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Credit Card

What is a Credit Card?

A credit card is a plastic payment card issued to users (cardholders). It enables the cardholder to pay a merchant for goods and services based on his promise to the card issuer to pay them for the amounts plus other agreed charges. The card issuer (usually a bank) creates a revolving account and grants a line of credit to the cardholder, from which the cardholder can borrow money for payment to a merchant or as a cash advance.

Technical Specifications

The size of most credit cards is 85.60 mm x 53.98 mm and rounded corners with a radius of 2.88-3.48 mm. The size of most credit cards is the same as the size of ATM cards and other payment cards, such as debit cards.

Credit cards have a printed or embossed bank card number. The first six digits, called the Bank Identification Number, determine the bank to which the credit card number belongs. The next nine digits are the individual account number, and the final digit is a validity check code. Credit cards have a magnetic stripe conforming to the ISO/IEC 7813. Many modern credit cards have a computer chip embedded in them as a security feature.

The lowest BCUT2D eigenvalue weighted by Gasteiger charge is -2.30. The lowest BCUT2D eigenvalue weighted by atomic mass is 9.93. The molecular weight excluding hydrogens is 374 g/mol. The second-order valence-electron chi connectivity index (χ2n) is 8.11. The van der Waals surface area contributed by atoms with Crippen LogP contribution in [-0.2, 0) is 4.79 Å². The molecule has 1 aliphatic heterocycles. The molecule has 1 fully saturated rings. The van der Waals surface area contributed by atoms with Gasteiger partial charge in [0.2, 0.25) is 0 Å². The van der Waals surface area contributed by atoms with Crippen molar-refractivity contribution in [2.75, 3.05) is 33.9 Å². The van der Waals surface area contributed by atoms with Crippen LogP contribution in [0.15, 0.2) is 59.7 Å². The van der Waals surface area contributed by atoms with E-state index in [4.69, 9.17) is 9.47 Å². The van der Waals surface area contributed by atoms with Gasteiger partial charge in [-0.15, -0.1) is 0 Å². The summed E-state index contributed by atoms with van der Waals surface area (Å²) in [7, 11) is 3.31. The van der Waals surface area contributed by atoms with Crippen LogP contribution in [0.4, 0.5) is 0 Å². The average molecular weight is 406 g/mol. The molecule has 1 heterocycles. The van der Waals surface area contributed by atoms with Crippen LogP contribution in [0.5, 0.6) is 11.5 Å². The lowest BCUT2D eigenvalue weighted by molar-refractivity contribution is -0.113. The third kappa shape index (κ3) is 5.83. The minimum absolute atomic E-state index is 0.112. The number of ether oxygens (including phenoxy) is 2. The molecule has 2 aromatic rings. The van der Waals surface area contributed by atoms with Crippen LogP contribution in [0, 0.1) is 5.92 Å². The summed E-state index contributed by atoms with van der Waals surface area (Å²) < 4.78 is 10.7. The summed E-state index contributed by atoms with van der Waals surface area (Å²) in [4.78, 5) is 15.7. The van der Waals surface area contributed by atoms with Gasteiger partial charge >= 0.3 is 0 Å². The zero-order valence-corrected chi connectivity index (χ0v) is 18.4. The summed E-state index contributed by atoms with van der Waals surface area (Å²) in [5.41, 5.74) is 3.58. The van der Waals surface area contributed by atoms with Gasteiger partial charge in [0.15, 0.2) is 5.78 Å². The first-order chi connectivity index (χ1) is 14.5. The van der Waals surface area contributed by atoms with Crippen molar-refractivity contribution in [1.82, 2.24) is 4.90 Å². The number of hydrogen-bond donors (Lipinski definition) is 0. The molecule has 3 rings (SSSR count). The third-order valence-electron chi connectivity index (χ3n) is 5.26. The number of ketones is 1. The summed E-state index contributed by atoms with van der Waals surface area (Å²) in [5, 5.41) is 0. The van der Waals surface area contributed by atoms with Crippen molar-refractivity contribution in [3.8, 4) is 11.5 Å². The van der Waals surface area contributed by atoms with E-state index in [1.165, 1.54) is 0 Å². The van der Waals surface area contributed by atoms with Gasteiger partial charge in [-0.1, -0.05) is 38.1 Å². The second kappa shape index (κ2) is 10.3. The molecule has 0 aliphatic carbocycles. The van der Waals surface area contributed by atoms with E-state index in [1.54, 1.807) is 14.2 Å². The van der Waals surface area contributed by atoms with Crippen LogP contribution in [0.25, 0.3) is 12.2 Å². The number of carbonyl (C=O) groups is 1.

In addition to the main credit card number, credit cards also carry issue and expiration dates (given to the nearest month), as well as extra codes such as issue numbers and security codes. Not all credit cards have the same sets of extra codes nor do they use the same number of digits.

Features

  • A convenient credit